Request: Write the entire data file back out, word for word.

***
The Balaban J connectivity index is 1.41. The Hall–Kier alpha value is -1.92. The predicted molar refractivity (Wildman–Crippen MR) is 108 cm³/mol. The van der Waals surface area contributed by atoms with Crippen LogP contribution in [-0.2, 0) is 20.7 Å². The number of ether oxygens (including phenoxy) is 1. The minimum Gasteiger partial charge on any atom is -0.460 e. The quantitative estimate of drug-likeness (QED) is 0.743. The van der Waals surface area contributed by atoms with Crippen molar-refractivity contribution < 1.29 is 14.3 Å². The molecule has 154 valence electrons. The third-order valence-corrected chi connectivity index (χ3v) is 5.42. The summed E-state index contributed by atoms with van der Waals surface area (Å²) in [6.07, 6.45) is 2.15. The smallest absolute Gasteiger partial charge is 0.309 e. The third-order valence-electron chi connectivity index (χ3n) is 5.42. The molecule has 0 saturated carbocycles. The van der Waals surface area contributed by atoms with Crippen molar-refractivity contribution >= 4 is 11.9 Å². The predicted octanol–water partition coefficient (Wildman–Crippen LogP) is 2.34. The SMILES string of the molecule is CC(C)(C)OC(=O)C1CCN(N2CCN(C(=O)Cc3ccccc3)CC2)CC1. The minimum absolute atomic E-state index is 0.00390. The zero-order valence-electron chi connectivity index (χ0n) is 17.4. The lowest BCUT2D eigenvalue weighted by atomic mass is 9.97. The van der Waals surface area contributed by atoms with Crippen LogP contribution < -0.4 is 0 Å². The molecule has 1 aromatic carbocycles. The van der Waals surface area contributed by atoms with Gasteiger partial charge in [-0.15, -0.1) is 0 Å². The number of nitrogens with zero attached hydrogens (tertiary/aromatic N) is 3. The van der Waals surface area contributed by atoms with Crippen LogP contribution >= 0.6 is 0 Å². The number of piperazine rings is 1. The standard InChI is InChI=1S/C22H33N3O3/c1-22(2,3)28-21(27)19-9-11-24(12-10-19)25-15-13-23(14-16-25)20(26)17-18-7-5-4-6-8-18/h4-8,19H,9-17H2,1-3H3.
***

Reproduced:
The Balaban J connectivity index is 1.41. The Hall–Kier alpha value is -1.92. The predicted molar refractivity (Wildman–Crippen MR) is 108 cm³/mol. The van der Waals surface area contributed by atoms with Crippen LogP contribution in [-0.2, 0) is 20.7 Å². The number of ether oxygens (including phenoxy) is 1. The minimum Gasteiger partial charge on any atom is -0.460 e. The quantitative estimate of drug-likeness (QED) is 0.743. The van der Waals surface area contributed by atoms with Crippen molar-refractivity contribution < 1.29 is 14.3 Å². The molecule has 154 valence electrons. The third-order valence-corrected chi connectivity index (χ3v) is 5.42. The summed E-state index contributed by atoms with van der Waals surface area (Å²) in [6.07, 6.45) is 2.15. The smallest absolute Gasteiger partial charge is 0.309 e. The third-order valence-electron chi connectivity index (χ3n) is 5.42. The molecule has 0 saturated carbocycles. The van der Waals surface area contributed by atoms with Crippen molar-refractivity contribution >= 4 is 11.9 Å². The predicted octanol–water partition coefficient (Wildman–Crippen LogP) is 2.34. The SMILES string of the molecule is CC(C)(C)OC(=O)C1CCN(N2CCN(C(=O)Cc3ccccc3)CC2)CC1. The minimum absolute atomic E-state index is 0.00390. The zero-order valence-electron chi connectivity index (χ0n) is 17.4. The lowest BCUT2D eigenvalue weighted by atomic mass is 9.97. The van der Waals surface area contributed by atoms with Crippen LogP contribution < -0.4 is 0 Å². The molecule has 1 aromatic carbocycles. The van der Waals surface area contributed by atoms with Gasteiger partial charge in [-0.15, -0.1) is 0 Å². The number of nitrogens with zero attached hydrogens (tertiary/aromatic N) is 3. The van der Waals surface area contributed by atoms with Crippen LogP contribution >= 0.6 is 0 Å². The number of piperazine rings is 1. The standard InChI is InChI=1S/C22H33N3O3/c1-22(2,3)28-21(27)19-9-11-24(12-10-19)25-15-13-23(14-16-25)20(26)17-18-7-5-4-6-8-18/h4-8,19H,9-17H2,1-3H3.